Jihad and Politics in North Africa

French intervention in Mali earlier 2013 quickly dislodged insurgents from their strongholds in the northern part of the country, but even before victory had been secured, Paris began making moves to bring its troops home. Most of the 4,000 French troops sent to Mali remain there today, but they plan to hand over security operations to a UN-mandated African force in the coming weeks. With continued unrest and regular attacks by insurgents, any withdrawal at this stage leaves northern Mali vulnerable to becoming a safe haven again for al-Qaeda and others.

The war in Mali is not merely fallout from the Arab Spring. Rather, it is a complex but not insoluble set of issues, with local roots and regional implications. A successful outcome in Mali is possible, but the solution requires Bamako to be inclusive and the West to be realistic by acknowledging that what is happening in Mali is about more than terrorism. The New America Foundation is pleased to welcome Middle East expert Eamonn Gearon for a discussion about the drivers of conflict in Mali and what the international community should do to manage them.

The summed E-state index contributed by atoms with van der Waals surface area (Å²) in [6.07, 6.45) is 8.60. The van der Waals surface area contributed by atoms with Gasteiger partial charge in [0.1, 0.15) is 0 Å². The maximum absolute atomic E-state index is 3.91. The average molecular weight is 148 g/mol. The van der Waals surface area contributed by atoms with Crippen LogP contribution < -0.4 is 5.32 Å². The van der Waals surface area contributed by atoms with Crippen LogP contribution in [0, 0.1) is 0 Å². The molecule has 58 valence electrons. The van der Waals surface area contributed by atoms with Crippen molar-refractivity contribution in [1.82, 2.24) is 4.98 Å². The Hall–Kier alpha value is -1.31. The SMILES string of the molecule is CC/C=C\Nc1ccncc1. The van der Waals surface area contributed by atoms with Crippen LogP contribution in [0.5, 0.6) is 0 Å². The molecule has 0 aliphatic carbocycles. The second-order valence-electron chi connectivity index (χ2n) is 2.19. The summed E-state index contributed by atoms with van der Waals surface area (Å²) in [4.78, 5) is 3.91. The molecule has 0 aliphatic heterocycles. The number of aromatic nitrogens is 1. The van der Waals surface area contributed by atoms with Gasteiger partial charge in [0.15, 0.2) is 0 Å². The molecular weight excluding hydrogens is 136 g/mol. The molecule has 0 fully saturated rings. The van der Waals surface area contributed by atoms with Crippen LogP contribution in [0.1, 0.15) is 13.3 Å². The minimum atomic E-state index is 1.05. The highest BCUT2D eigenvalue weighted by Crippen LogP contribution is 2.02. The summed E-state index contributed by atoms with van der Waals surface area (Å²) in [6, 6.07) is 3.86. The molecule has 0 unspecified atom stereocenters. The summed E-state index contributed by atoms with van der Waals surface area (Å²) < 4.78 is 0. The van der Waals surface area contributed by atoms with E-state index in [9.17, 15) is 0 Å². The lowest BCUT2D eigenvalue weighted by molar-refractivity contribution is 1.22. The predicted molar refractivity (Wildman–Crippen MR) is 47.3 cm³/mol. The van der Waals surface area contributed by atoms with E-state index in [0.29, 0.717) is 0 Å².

PARTICIPANTS

Eamonn Gearon
Professorial Lecturer, Johns Hopkins-SAIS
Senior Fellow, Middle East Policy Council
Author, The Sahara: A Cultural History

Peter Bergen
Director, National Security Studies Program, New America Foundation

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